- By Cara Murez HealthDay Reporter
- Posted April 22, 2022
Childhood Vaccination Rates Slipped During Pandemic: CDC
Many kindergartners fell behind on their childhood vaccinations during the pandemic, U.S. health officials warned Thursday.
The drop has not been precipitous: About 94% of kindergarteners had their required vaccines during the 2020-2021 school year, a drop of about one percentage point and just below the 95% vaccination target, the U.S. Centers for Disease Control and Prevention said in a new report.
"This means there are 35,000 more children in the United States during this time period without documentation of complete vaccination against common diseases," Dr. Georgina Peacock, acting director of the CDC's immunization services division, said during a media briefing on Thursday, The New York Times reported. "This is further evidence of how pandemic-related disruptions to education and health care could have lingering consequences for children."
The numbers of children missing vaccines may even be higher, since there were 400,000 children who had been expected to start school but did not.
Why the drop in shots? It could be that families skipped routine pediatrician visits during the pandemic, an easing of immunization requirements for remote school, heavy demands on school nurses, or more evidence of a backlash against the COVID-19 vaccine, CDC scientists suggested.
"There's a greater proportion of parents who are questioning routine vaccines," Dr. Jason Terk, a pediatrician practicing in a suburb of Dallas who also acts as a spokesman for the American Academy of Pediatrics, told the Times.
"The experience of the pandemic, and the agenda-driven disinformation that has been pushed out relative to COVID vaccines fed the fire of distrust and skepticism that is really sort of the new pandemic of hesitancy for routine vaccines," Terk added.
Some states saw bigger drops in childhood vaccination rates than others in the report, published April 22 in the CDC publication Morbidity and Mortality Weekly Report.
Nationally, the vaccination rate was slightly below 94% for the measles, mumps and rubella (MMR) vaccine; the diphtheria, tetanus and acellular pertussis (DTaP) vaccine; and for the varicella vaccine (chickenpox), the CDC report found.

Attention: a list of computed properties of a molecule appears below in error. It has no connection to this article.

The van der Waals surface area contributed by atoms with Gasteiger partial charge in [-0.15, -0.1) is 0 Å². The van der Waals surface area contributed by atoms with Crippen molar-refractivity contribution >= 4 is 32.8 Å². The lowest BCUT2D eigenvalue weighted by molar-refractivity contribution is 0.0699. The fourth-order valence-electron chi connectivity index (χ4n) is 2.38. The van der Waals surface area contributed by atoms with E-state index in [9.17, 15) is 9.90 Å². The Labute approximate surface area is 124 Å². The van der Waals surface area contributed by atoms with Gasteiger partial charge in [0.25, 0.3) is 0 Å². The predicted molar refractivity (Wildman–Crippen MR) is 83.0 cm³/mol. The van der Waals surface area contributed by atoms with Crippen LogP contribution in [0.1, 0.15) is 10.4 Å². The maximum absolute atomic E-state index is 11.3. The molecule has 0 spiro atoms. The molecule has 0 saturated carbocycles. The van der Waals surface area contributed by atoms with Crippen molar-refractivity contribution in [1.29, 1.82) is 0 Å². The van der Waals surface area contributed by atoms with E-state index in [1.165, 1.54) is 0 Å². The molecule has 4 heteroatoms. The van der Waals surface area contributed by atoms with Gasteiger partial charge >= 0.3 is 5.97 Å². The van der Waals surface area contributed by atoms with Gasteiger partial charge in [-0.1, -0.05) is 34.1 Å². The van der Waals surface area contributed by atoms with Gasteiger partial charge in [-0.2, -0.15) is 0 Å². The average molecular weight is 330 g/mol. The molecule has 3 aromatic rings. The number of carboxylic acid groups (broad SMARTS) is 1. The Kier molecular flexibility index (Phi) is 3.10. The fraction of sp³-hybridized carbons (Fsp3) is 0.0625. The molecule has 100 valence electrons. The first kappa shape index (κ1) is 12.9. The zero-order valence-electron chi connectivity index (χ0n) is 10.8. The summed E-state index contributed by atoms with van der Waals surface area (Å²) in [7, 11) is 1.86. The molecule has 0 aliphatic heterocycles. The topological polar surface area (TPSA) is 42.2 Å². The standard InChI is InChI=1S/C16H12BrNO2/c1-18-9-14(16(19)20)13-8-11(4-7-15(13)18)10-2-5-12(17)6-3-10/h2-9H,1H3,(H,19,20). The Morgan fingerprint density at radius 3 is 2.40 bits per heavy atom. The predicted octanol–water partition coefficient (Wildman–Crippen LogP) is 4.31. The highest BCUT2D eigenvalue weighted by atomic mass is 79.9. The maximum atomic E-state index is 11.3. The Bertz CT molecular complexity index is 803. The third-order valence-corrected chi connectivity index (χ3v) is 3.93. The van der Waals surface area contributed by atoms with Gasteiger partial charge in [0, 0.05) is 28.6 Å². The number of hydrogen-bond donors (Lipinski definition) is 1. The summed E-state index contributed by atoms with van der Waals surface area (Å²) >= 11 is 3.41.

But Idaho had only 86.5% coverage of the MMR vaccine, while Maryland's rates dropped 10%. Wisconsin, Georgia, Wyoming and Kentucky all had rates of decline of about 5%. Virginia, Kansas and Alabama were among a small number of states that reported higher levels of the MMR vaccine. The United States nearly lost its status as a country that had eliminated measles in 2019, when the country experienced a high number of measles outbreaks in communities where vaccination levels had slumped.
Some of the decline may be due to reduced staffing and difficulty collecting information, which could have artificially lowered the numbers in some places, the researchers noted.
The numbers were based on counts provided by federally funded immunization programs that work with schools and local education departments. National coverage estimates from this report include 47 of the 50 states, plus Washington, D.C. There was no evidence of more families seeking vaccine exemptions.
The CDC expressed hope that the return of in-person schooling would prompt parents to catch up on their children's routine shots, and the agency encouraged schools and doctors' offices to send reminders to families.
Dr. Gary Kirkilas, a pediatrician in Phoenix, Ariz., who cares for patients whose families are often poor or homeless, noted that some families have become more resistant to vaccines than they had once been.
"All the rumblings about vaccines for kids and the misinformation that was going on at the time — that sort of amplified that particular segment of families, where 'I'm distrustful of the flu vaccine and then I'm also distrustful of the COVID vaccine and maybe I'm starting to be distrustful of vaccines in general,'" Kirkilas told the Times.
The American Academy of Pediatrics has more on childhood immunizations.
SOURCE: The New York Times